5.In the next place, Mr, Dutta contends that Suresh Ch. Saha is admittedly a public servant. He was entrusted, according to the prosecution, as a public servant. In such circumstances, in the absence of sanction Suresh Ch. Saha could not have been prosecuted. Mr. Dutta refers to paragraph 7 of the petition of complaint wherein it has been stated that the accused No. 1 Suresh Ch. Saha being given charge of the petrol and being entrusted with such patrol indented and Received by. him as public servant in such specified manner and all the accused persons at different time's and at various Stages entered into A criminal conspiracy to commit criminal breach of trust in respect of various quantities of Government petrol by dishonestly disposing of the said petrol to several petrol pump owners and thus on various dates requisitioned approximately one lac liters of petrol received by and entrusted to accused No. 1 - Suresh Ch. Saha in his capacity as public servant. These being the allegations, it has been contended by Mr. Dutta that it is the prosecution case that Suresh Ch. Saha was A public servant and was entrusted as such public servant In such circumstances, Mt. Dutta submits that obtaining of sanction was a condition precedent before prosecuting him. In this case, however it is the prosecution case. Mr. Dutta submits that Shri Saha disposed of petrol illegally in the discharge of his duty as a public servant. Mr. Roy Chowdhury, learned Advocate, appearing on behalf of the' State, however, submits that the illegal act, alleged to have been committed by Shri Saha, cannot be said to have been done in the discharge of his official duty and that being so, no sanction is necessary. Mr. Dutta to several decisions in support in his contention. He first refers to a decision reported in : 1955CriLJ857 (Shreekantiah Ramayya Munipalli v. State of Bombay). It has been held in this case that if an alleged act Is said to have been done and a public servant in the discharge of official duty sanction is necessary. The same view has been taken in : 1955CriLJ865 (Amrik Singh V. State Pepsu). the next case, relied on by Mr. Dutta has been reported in : [1955]28ITR941(SC) (Matajog Dobey v. H. C, Bhari). In this case, the view taken in : 1955CriLJ857 and : 1955CriLJ865 was reaffirmed. The last case relied on by Mr. Dutta is reported in : 1966CriLJ179 (Baijnath v. State of Madhya Pradesh). It has been held by majority decision that 'where the act complained of is directly concerned with his official duties, so that, if questioned it could be claimed to have been done by virtue of the office, then sanction would be necessary'. In the present case considering the facts and circumstances and the allegations, we have to doubt that the acts alleged were done by Shri Saha by virtue of the office. This being the position, we accept the contention of Mr. Dutta and hold that in order to prosecute Shri Saha it was absolutely necessary to obtain sanction and that being so, the trial has been vitiated.

6. Now, with regard to the merits of the case, Mr. Bijoy Bhose, Mr. Dilip Kr. Dutta and Mr. S. G. Poddar, learned. Advocates appearing on behalf of the appellants in three different Criminal Appeals, submit that it this case the prosecution mainly relies on the evidence of P.W. 2 - Debabrata Ghosh who, according to the prosecution, was one of the main persons who at first entered into a conspiracy with Shri Suresh Ch. Saha and then other persons were taken in confidence and they also entered into conspiracy. Debabrata Ghosh was turned an approver and was examined as prosecution witness No. 2. It is submitted by the learned Advocates that evidence of an approver should be considered with great caution. At first it will have to be seen whether the witness is a reliable tine. If the witness passes the test, then it is required to be seen if the evidence adduced by the approver gets corroborated by other re1 liable and independent evidence at least material particulars. But, if it found that the approver cannot be declared as a reliable witness, then the question of seeking corroboration of his evidence does not arise. The learned Advocates for the appellants in one voice state that from the nature of evidence adduced by P. W 2 the Court Will have no hesitation to hold that he is an unreliable Witness and that being so, in this case it is not necessary to seek for corroboration. In this case, how-ever, it is submitted that there is no corroboration of the evidence adduced by P.W. 2 on material particulars, either oral or documentary. It is also submitted that most of the persons who, according to P.W. 2, entered into a conspiracy have been found not guilty and acquitted. That the men of two petrol pump dealers have been acquitted. It may be remembered that it is the prosecution case that small quantity of petrol was used to be filled in the underground tank of ;he department and the huge amount of petrol was to be sold to the two petrol dealers. The petrol dealers arid their men have all been acquitted. That being so, it must be held that the clandestine sale of petrol to the petrol dealers has not been believed by he learned Judge. The story of conspiracy as narrated by P. W 2 is to the effect that several persons entered into a conspiracy, namely, that the major portion of indented petrol would not be filled in the under-ground tank of 'he department, but would be sold outside. If the later part of the story of the said conspirancy could not be proved by the prosecution, then we fall to understand how the conspiracy has been proved at all. The entire evidence of P.W. 2 was placed before us. We have scrutinised the evidence carefully and on going through the evidence we find that P.W. 2 cannot be relied on when he gives ou' he story of conspiracy. We find that his statements with regard to the vents are such which are very difficult o believe. The hatching and development of conspiracy at Nandarani's flat not at all convincing. It may be mentioned that prostiutes of Nandarani's flat who were accused in his case have all been acquitted, ft is also worth mentioning that it is P.W. 2's evidence that rubber stamps etc., were used to be kept at Naridarani's flat and these were used. But nothing has been found from Nandarani's fla . We agree with the learned Advocates that P.W. 2 cannot be considered as a reliable witness and that being so, we put no reliance on his evidence regarding the story of conspiracy entered into by the appellants and others. The being the1 position, we need not seek for further corroboration from other witnesses and from documents regarding the story Of conspiracy. If the charge Of conspiracy fails, then all the appellants must be found not guilty Under Sections 409/120B of the Penal Code.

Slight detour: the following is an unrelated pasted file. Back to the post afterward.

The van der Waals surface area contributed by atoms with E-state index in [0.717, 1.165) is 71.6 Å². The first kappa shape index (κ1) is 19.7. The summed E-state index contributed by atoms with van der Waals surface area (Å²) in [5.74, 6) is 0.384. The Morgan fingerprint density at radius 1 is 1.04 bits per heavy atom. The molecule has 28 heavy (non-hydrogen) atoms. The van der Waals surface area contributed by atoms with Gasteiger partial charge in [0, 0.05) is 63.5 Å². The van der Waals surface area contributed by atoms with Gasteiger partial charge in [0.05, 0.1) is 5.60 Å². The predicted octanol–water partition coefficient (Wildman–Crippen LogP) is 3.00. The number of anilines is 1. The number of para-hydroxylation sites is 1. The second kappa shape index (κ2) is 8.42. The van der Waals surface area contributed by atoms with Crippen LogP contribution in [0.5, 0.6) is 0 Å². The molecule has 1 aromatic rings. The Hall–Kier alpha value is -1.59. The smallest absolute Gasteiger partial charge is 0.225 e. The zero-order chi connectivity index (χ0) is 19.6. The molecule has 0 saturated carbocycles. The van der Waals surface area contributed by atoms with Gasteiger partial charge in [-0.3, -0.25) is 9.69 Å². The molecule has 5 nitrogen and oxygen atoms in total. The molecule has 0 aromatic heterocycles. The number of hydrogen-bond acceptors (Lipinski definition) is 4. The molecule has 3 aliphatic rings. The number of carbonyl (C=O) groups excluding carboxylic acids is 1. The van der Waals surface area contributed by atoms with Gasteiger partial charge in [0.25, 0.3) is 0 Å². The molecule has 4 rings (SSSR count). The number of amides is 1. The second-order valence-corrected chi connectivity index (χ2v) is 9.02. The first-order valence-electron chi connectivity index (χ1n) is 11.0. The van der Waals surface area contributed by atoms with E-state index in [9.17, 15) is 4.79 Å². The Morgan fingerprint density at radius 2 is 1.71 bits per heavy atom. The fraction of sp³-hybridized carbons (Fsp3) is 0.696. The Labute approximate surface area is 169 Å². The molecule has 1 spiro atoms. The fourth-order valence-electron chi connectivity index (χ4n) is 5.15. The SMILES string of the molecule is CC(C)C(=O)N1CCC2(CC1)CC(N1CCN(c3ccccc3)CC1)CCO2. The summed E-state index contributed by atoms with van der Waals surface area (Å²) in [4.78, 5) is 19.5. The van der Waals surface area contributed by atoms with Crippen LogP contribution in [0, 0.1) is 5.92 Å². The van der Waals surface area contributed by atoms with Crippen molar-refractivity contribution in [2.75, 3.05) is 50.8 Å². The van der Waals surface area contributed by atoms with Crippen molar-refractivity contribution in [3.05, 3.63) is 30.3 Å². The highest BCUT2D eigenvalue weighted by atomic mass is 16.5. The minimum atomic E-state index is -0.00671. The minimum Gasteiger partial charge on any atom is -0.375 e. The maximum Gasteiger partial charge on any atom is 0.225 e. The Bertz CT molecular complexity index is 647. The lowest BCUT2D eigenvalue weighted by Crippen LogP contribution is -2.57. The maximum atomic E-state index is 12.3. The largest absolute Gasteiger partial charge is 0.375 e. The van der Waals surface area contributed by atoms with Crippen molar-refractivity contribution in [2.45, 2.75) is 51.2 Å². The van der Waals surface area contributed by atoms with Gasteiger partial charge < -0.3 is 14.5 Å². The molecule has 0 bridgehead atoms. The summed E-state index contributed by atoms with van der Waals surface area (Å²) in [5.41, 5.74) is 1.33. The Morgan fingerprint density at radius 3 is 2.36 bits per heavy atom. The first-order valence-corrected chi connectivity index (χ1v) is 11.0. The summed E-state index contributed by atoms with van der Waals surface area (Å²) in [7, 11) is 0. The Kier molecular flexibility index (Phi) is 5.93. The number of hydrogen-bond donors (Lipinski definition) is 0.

7. Now, we are left with the charge Under Section 409 of the Penal Code against appellant Suresh Ch. Saha. He has been charged on 5 counts. With regard to this charge our conclusion is the same, namely that the prosecution has failed to substantiate the charge against accused Suresh Saha Under Section 409 of the Penal Code. We come to this conclusion because, besides the evidence of P.W. 2, there is no other evidence worth the name from which it can be said that the Prosecution has been able to prove the charge against accused Suresh Saha Under Section 409 of the Penal Code. This charge also, therefore fails.

8. In the result, all the appeals are allowed. The order of conviction and sentence passed against the appellants is set aside. They are found not guilty and are acquitted. Let them be discharged from their bail-bonds.

N.G. Chaudhuri, J.

9. I agree.